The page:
Seniors: Be on Alert for COVID-19 Related Scams and Frauds

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By Barbara Adranly

Scammers are using the pandemic as a means to obtain confidential and personal information from California seniors. Any unsolicited phone call or visit from someone claiming to work for or with Medicare and seeking your Medicare or social security number is a red alert that the person is engaged in a fraud.

In one widespread scheme, the Los Angeles Times reports, fraudsters call Medicare beneficiaries at home, knock on their doors or approach them in the parking lots of grocery stores and pharmacies, then offer them home-test kits for COVID-19 or packages of hand sanitizer, masks and other protective equipment.

What they’re after, explains Timothy DeFrancesca, a special agent with the Department of Health and Human Services’ Inspector General, is personal information such as Medicare numbers, which they can use to bill the federal government for procedures that aren’t performed and costly equipment that isn’t needed. The scammers aren’t constrained by ripping off only Medicare, DeFrancesca adds; armed with this information, “they could use it for any sort of financial fraud scheme.”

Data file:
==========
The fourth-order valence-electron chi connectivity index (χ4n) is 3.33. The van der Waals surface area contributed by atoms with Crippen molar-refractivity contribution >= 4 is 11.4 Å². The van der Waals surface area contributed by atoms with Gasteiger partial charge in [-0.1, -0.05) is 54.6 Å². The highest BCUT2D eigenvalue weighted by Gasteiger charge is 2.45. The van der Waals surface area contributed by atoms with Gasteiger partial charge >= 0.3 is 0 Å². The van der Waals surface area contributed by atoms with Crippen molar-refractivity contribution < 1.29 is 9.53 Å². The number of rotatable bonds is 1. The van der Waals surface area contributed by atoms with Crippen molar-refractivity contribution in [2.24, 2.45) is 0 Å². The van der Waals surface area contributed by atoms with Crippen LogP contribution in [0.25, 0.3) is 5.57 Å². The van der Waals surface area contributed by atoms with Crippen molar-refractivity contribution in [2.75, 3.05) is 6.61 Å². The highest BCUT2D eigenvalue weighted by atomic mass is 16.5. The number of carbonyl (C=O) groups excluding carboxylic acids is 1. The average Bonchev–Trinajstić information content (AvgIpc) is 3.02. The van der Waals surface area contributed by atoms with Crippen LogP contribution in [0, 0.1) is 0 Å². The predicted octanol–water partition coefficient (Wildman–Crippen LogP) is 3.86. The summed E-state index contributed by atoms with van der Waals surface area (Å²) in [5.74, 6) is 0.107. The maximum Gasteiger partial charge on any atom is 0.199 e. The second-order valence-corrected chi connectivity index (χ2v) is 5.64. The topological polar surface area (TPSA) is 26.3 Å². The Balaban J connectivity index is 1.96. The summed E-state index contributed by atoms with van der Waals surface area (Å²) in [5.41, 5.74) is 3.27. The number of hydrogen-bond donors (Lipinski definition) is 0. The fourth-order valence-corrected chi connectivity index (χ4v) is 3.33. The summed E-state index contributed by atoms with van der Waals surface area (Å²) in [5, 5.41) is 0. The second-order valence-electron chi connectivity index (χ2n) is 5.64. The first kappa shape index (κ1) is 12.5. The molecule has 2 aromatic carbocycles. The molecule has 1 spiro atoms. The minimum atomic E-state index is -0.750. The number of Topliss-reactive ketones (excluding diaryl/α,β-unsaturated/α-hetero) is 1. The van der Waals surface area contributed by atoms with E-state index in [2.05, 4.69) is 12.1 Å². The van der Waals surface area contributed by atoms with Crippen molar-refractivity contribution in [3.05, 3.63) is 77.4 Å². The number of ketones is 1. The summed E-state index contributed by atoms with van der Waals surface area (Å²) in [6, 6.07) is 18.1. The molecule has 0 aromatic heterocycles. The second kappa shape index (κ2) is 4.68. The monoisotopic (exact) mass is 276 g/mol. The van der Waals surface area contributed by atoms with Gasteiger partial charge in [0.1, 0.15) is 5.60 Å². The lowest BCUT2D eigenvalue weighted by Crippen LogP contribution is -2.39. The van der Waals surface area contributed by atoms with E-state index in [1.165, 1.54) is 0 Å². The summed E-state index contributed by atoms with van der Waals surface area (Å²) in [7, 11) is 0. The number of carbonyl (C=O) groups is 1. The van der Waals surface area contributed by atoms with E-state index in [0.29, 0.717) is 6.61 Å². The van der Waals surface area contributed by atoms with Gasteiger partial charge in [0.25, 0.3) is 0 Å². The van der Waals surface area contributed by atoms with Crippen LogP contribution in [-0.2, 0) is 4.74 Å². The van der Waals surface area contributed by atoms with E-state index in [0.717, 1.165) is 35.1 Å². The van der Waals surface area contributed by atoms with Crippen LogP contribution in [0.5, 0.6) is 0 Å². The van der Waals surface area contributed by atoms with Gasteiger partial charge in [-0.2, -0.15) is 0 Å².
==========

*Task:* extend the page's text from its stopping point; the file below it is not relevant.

Another common scheme, CNN reports, involve phone calls from a person claiming to be a hospital or health care official. The caller states that a relative is in the hospital with coronavirus. The caller then insists upon obtaining the call recipient’s credit card information to pay the hospital bill.

Finally, there has been a surge in individuals and companies advertising and selling products claimed to be a cure or treatment for the coronavirus. Currently, no consumer or over-the-counter health products have been found to treat or prevent the virus. Yesterday, the Federal Trade Commission announced it has sent sent 10 letters warning companies, both in the United States and abroad, to cease making unsubstantiated claims that their products can treat or prevent coronavirus disease. The companies receiving warning letters sell everything from a bundle of supplements called an “ANTI-VIRUS KIT” to “Sonic Silicone Face Brushes” and intravenous (IV) “therapies” with high doses of Vitamin C. While some letters challenge products sold online, others challenge purported treatments offered in clinics or even at a consumer’s home.

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